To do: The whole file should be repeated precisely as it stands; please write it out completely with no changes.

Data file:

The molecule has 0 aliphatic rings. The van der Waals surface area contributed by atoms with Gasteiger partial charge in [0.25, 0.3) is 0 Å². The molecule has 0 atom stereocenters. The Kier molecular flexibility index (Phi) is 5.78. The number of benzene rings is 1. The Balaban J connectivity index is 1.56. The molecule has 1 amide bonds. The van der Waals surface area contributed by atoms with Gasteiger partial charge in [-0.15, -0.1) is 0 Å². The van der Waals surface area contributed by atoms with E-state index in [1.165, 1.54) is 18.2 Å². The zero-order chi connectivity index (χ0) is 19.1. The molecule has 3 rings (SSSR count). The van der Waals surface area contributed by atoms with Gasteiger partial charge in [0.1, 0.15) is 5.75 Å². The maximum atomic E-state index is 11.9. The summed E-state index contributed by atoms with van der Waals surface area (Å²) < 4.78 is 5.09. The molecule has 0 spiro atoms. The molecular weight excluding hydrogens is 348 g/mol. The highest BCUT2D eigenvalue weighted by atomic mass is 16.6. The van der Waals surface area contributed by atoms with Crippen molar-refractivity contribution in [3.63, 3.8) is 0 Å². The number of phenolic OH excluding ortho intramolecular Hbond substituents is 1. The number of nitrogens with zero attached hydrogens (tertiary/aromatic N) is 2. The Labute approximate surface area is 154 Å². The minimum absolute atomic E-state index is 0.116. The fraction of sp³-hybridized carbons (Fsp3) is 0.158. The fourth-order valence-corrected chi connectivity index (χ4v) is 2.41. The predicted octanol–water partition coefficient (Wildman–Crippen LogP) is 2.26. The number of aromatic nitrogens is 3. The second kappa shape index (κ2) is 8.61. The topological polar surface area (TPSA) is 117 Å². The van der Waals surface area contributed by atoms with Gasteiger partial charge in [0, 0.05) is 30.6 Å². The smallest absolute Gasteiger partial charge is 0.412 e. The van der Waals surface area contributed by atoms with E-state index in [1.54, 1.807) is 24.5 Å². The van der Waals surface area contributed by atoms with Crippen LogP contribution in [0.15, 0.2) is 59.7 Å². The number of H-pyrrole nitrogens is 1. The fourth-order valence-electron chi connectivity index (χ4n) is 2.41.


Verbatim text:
The molecule has 0 aliphatic rings. The van der Waals surface area contributed by atoms with Gasteiger partial charge in [0.25, 0.3) is 0 Å². The molecule has 0 atom stereocenters. The Kier molecular flexibility index (Phi) is 5.78. The number of benzene rings is 1. The Balaban J connectivity index is 1.56. The molecule has 1 amide bonds. The van der Waals surface area contributed by atoms with Gasteiger partial charge in [-0.15, -0.1) is 0 Å². The van der Waals surface area contributed by atoms with E-state index in [1.165, 1.54) is 18.2 Å². The zero-order chi connectivity index (χ0) is 19.1. The molecule has 3 rings (SSSR count). The van der Waals surface area contributed by atoms with Gasteiger partial charge in [0.1, 0.15) is 5.75 Å². The maximum atomic E-state index is 11.9. The summed E-state index contributed by atoms with van der Waals surface area (Å²) < 4.78 is 5.09. The molecule has 0 spiro atoms. The molecular weight excluding hydrogens is 348 g/mol. The highest BCUT2D eigenvalue weighted by atomic mass is 16.6. The van der Waals surface area contributed by atoms with Crippen molar-refractivity contribution in [3.63, 3.8) is 0 Å². The number of phenolic OH excluding ortho intramolecular Hbond substituents is 1. The number of nitrogens with zero attached hydrogens (tertiary/aromatic N) is 2. The Labute approximate surface area is 154 Å². The minimum absolute atomic E-state index is 0.116. The fraction of sp³-hybridized carbons (Fsp3) is 0.158. The fourth-order valence-corrected chi connectivity index (χ4v) is 2.41. The predicted octanol–water partition coefficient (Wildman–Crippen LogP) is 2.26. The number of aromatic nitrogens is 3. The second kappa shape index (κ2) is 8.61. The topological polar surface area (TPSA) is 117 Å². The van der Waals surface area contributed by atoms with Gasteiger partial charge in [0, 0.05) is 30.6 Å². The smallest absolute Gasteiger partial charge is 0.412 e. The van der Waals surface area contributed by atoms with E-state index in [1.54, 1.807) is 24.5 Å². The van der Waals surface area contributed by atoms with Crippen LogP contribution in [0.15, 0.2) is 59.7 Å². The number of H-pyrrole nitrogens is 1. The fourth-order valence-electron chi connectivity index (χ4n) is 2.41.